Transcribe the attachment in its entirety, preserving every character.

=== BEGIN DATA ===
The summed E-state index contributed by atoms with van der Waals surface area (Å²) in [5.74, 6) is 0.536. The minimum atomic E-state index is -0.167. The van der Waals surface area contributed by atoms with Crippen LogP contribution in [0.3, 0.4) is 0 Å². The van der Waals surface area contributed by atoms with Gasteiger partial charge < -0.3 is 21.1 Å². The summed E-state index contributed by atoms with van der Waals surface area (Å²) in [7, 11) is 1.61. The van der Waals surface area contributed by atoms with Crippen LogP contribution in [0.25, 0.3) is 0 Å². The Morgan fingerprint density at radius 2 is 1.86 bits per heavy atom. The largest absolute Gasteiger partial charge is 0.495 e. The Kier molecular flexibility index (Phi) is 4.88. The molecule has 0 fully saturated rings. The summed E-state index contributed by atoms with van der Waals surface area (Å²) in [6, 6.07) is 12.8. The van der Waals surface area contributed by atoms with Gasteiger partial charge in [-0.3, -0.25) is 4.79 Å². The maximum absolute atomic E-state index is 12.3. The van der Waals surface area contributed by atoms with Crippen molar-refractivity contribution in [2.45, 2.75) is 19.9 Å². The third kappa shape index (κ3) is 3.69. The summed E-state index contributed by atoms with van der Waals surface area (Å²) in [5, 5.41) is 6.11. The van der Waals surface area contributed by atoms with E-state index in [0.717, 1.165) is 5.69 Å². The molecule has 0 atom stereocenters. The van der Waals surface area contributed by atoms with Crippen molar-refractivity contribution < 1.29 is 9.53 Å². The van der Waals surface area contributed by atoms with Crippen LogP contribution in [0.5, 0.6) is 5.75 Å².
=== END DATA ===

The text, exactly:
The summed E-state index contributed by atoms with van der Waals surface area (Å²) in [5.74, 6) is 0.536. The minimum atomic E-state index is -0.167. The van der Waals surface area contributed by atoms with Crippen LogP contribution in [0.3, 0.4) is 0 Å². The van der Waals surface area contributed by atoms with Gasteiger partial charge < -0.3 is 21.1 Å². The summed E-state index contributed by atoms with van der Waals surface area (Å²) in [7, 11) is 1.61. The van der Waals surface area contributed by atoms with Crippen LogP contribution in [0.25, 0.3) is 0 Å². The Morgan fingerprint density at radius 2 is 1.86 bits per heavy atom. The largest absolute Gasteiger partial charge is 0.495 e. The Kier molecular flexibility index (Phi) is 4.88. The molecule has 0 fully saturated rings. The summed E-state index contributed by atoms with van der Waals surface area (Å²) in [6, 6.07) is 12.8. The van der Waals surface area contributed by atoms with Gasteiger partial charge in [-0.3, -0.25) is 4.79 Å². The maximum absolute atomic E-state index is 12.3. The van der Waals surface area contributed by atoms with Crippen molar-refractivity contribution in [2.45, 2.75) is 19.9 Å². The third kappa shape index (κ3) is 3.69. The summed E-state index contributed by atoms with van der Waals surface area (Å²) in [5, 5.41) is 6.11. The van der Waals surface area contributed by atoms with E-state index in [0.717, 1.165) is 5.69 Å². The molecule has 0 atom stereocenters. The van der Waals surface area contributed by atoms with Crippen molar-refractivity contribution < 1.29 is 9.53 Å². The van der Waals surface area contributed by atoms with Crippen LogP contribution in [0.5, 0.6) is 5.75 Å².